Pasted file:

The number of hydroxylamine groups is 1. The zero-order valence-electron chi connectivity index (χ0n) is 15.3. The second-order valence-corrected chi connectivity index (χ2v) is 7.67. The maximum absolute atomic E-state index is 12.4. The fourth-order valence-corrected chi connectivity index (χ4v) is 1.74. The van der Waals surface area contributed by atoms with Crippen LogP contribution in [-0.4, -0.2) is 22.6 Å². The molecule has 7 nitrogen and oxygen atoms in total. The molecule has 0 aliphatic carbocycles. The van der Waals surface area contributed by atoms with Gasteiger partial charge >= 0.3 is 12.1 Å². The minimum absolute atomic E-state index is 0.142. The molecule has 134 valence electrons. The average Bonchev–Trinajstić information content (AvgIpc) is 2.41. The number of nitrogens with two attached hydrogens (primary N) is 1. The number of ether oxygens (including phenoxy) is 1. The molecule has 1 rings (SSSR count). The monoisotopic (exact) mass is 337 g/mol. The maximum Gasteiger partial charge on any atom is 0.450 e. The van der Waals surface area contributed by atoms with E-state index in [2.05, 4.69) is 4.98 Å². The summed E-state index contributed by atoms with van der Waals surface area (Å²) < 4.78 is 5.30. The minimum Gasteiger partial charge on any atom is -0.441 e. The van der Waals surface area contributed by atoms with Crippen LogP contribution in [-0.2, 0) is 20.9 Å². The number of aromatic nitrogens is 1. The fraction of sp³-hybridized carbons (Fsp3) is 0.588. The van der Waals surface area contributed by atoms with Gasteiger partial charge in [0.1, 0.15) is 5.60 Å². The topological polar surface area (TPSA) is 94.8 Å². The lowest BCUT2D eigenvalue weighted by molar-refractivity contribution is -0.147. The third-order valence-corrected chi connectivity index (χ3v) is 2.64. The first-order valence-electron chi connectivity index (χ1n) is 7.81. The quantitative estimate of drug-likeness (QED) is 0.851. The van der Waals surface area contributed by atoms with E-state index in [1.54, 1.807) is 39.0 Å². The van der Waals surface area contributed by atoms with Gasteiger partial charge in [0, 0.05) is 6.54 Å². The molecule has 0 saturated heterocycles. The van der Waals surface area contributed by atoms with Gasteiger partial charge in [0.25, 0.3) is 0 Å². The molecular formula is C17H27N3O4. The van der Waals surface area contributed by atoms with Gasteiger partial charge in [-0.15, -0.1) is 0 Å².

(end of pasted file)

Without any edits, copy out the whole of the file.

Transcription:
The number of hydroxylamine groups is 1. The zero-order valence-electron chi connectivity index (χ0n) is 15.3. The second-order valence-corrected chi connectivity index (χ2v) is 7.67. The maximum absolute atomic E-state index is 12.4. The fourth-order valence-corrected chi connectivity index (χ4v) is 1.74. The van der Waals surface area contributed by atoms with Crippen LogP contribution in [-0.4, -0.2) is 22.6 Å². The molecule has 7 nitrogen and oxygen atoms in total. The molecule has 0 aliphatic carbocycles. The van der Waals surface area contributed by atoms with Gasteiger partial charge >= 0.3 is 12.1 Å². The minimum absolute atomic E-state index is 0.142. The molecule has 134 valence electrons. The average Bonchev–Trinajstić information content (AvgIpc) is 2.41. The number of nitrogens with two attached hydrogens (primary N) is 1. The number of ether oxygens (including phenoxy) is 1. The molecule has 1 rings (SSSR count). The monoisotopic (exact) mass is 337 g/mol. The maximum Gasteiger partial charge on any atom is 0.450 e. The van der Waals surface area contributed by atoms with E-state index in [2.05, 4.69) is 4.98 Å². The summed E-state index contributed by atoms with van der Waals surface area (Å²) < 4.78 is 5.30. The minimum Gasteiger partial charge on any atom is -0.441 e. The van der Waals surface area contributed by atoms with Crippen LogP contribution in [-0.2, 0) is 20.9 Å². The number of aromatic nitrogens is 1. The fraction of sp³-hybridized carbons (Fsp3) is 0.588. The van der Waals surface area contributed by atoms with Gasteiger partial charge in [0.1, 0.15) is 5.60 Å². The topological polar surface area (TPSA) is 94.8 Å². The lowest BCUT2D eigenvalue weighted by molar-refractivity contribution is -0.147. The third-order valence-corrected chi connectivity index (χ3v) is 2.64. The first-order valence-electron chi connectivity index (χ1n) is 7.81. The quantitative estimate of drug-likeness (QED) is 0.851. The van der Waals surface area contributed by atoms with E-state index in [1.54, 1.807) is 39.0 Å². The van der Waals surface area contributed by atoms with Gasteiger partial charge in [0, 0.05) is 6.54 Å². The molecule has 0 saturated heterocycles. The van der Waals surface area contributed by atoms with Gasteiger partial charge in [0.25, 0.3) is 0 Å². The molecular formula is C17H27N3O4. The van der Waals surface area contributed by atoms with Gasteiger partial charge in [-0.15, -0.1) is 0 Å².